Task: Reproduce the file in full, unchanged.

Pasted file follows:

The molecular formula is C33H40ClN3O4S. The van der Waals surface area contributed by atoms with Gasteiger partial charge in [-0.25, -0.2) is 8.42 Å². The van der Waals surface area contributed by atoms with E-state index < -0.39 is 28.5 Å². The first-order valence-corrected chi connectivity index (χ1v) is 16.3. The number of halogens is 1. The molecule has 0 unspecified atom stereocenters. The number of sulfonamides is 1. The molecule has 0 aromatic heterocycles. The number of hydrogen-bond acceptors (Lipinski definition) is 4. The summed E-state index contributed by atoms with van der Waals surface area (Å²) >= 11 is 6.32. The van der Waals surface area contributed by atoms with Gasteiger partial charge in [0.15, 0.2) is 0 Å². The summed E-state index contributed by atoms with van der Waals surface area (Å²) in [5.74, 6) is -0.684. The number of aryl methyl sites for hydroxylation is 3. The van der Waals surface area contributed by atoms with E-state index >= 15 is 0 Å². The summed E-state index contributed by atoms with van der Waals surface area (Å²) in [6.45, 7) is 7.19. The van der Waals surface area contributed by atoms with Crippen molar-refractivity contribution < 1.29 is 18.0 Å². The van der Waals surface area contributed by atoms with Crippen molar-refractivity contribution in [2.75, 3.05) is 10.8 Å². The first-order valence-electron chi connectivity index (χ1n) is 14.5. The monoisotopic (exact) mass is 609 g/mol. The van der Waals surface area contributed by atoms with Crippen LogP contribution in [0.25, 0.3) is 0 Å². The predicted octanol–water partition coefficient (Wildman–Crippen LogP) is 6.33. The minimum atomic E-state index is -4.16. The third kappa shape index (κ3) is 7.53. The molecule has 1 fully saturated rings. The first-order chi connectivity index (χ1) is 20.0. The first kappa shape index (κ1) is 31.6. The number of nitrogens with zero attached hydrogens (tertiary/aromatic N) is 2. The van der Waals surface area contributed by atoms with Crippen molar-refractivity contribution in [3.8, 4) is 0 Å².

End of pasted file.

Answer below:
The molecular formula is C33H40ClN3O4S. The van der Waals surface area contributed by atoms with Gasteiger partial charge in [-0.25, -0.2) is 8.42 Å². The van der Waals surface area contributed by atoms with E-state index < -0.39 is 28.5 Å². The first-order valence-corrected chi connectivity index (χ1v) is 16.3. The number of halogens is 1. The molecule has 0 unspecified atom stereocenters. The number of sulfonamides is 1. The molecule has 0 aromatic heterocycles. The number of hydrogen-bond acceptors (Lipinski definition) is 4. The summed E-state index contributed by atoms with van der Waals surface area (Å²) >= 11 is 6.32. The van der Waals surface area contributed by atoms with Gasteiger partial charge in [0.15, 0.2) is 0 Å². The summed E-state index contributed by atoms with van der Waals surface area (Å²) in [5.74, 6) is -0.684. The number of aryl methyl sites for hydroxylation is 3. The van der Waals surface area contributed by atoms with E-state index >= 15 is 0 Å². The summed E-state index contributed by atoms with van der Waals surface area (Å²) in [6.45, 7) is 7.19. The van der Waals surface area contributed by atoms with Crippen molar-refractivity contribution < 1.29 is 18.0 Å². The van der Waals surface area contributed by atoms with Crippen molar-refractivity contribution in [2.75, 3.05) is 10.8 Å². The first-order valence-electron chi connectivity index (χ1n) is 14.5. The monoisotopic (exact) mass is 609 g/mol. The van der Waals surface area contributed by atoms with Crippen LogP contribution in [0.25, 0.3) is 0 Å². The predicted octanol–water partition coefficient (Wildman–Crippen LogP) is 6.33. The minimum atomic E-state index is -4.16. The third kappa shape index (κ3) is 7.53. The molecule has 1 fully saturated rings. The first-order chi connectivity index (χ1) is 20.0. The first kappa shape index (κ1) is 31.6. The number of nitrogens with zero attached hydrogens (tertiary/aromatic N) is 2. The van der Waals surface area contributed by atoms with Crippen molar-refractivity contribution in [3.8, 4) is 0 Å².